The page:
Medications used to manage juvenile arthritis include acetylsalicylic acid (ASA); other non-steroidal anti-inflammatory medications (NSAIDs, including ibuprofen, naproxen, indomethacin, and tolmetin); corticosteroids (e.g., prednisone, dexamethasone, hydrocortisone, and methylprednisolone); “older” disease modifying anti-rheumatic drugs (DMARDs, including hydroxychloroquine, methotrexate, and sulfasalazine); immunosuppressants (e.g., cyclosporine); biologic response modifier drugs (including tumour necrosis factor [TNF] blockers [e.g., adalimumab, etanercept, golimumab, and infliximab] and non-TNF targeted biologic agents [e.g., abatacept, anakinra, canakinumab, and tocilizumab,]); and “newer”, targeted, synthetic DMARDs such as the Janus kinase (JAK) inhibitors (e.g., tofacitinib).
Systemic juvenile idiopathic arthritis (Still’s disease) is classified by some authorities as an auto-inflammatory rather than autoimmune disease.
Medical investigation of juvenile arthritis includes: physical examination (including joints, skin, liver, spleen, lymph nodes, and eyes); blood tests (such as antinuclear antibody [ANA], rheumatoid factor [RF], human leukocyte antigens [HLA], erythrocyte sedimentation rate [ESR], and complete blood count [CBC]); and other tests (such as joint x-rays, chest x-ray, bone scan, and aspiration and examination of synovial fluid from swollen joints, and eye examination).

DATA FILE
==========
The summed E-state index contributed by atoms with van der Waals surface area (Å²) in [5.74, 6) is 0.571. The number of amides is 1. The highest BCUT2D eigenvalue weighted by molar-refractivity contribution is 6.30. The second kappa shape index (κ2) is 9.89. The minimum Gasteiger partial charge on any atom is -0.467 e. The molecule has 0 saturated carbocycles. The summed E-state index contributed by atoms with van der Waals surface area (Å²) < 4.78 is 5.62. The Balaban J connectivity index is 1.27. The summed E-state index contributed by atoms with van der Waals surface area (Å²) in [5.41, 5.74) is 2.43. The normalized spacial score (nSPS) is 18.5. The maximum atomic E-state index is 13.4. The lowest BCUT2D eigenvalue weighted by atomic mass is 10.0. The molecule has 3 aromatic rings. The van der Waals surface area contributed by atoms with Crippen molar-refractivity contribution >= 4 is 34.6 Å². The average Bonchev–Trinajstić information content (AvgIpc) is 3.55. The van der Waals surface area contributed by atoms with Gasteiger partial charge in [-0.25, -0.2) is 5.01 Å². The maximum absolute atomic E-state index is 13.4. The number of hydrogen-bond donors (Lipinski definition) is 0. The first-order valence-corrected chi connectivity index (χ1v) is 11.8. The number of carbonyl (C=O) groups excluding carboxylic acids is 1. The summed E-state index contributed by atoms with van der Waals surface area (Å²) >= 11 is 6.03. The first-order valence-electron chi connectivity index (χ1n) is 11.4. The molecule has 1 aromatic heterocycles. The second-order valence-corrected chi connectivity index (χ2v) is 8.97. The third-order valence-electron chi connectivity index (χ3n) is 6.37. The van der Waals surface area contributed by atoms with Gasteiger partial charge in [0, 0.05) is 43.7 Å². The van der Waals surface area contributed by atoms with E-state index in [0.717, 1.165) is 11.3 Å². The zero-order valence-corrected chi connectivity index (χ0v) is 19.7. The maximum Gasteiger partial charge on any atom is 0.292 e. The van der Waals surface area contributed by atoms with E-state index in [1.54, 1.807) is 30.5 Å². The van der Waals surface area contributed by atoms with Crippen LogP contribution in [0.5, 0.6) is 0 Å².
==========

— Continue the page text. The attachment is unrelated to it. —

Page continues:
6 Two less common forms of juvenile arthritis are psoriatic arthritis (in which children have both arthritis and the skin disorder psoriasis, with either preceding the other; signs include pitted fingernails) and enthesitis-related arthritis (that tends to affect the spine, hips, eyes, and entheses [the places where tendons attach to bones], and which typically occurs in boys older than 8 years of age who have a family history of ankylosing spondylitis [a form of back arthritis] in male relatives).
Uveitis is swelling and irritation of the uvea, the middle layer of the eye that supplies blood to the retina.
Photophobia is eye discomfort or pain caused by sensitivity to light

* Includes oral hygiene instruction, fitting a mouth guard, taking an impression, etc.
** Ontario Regulation 501/07 made under the Dental Hygiene Act, 1991. Invasive dental hygiene procedures are scaling teeth and root planing, including curetting surrounding tissue.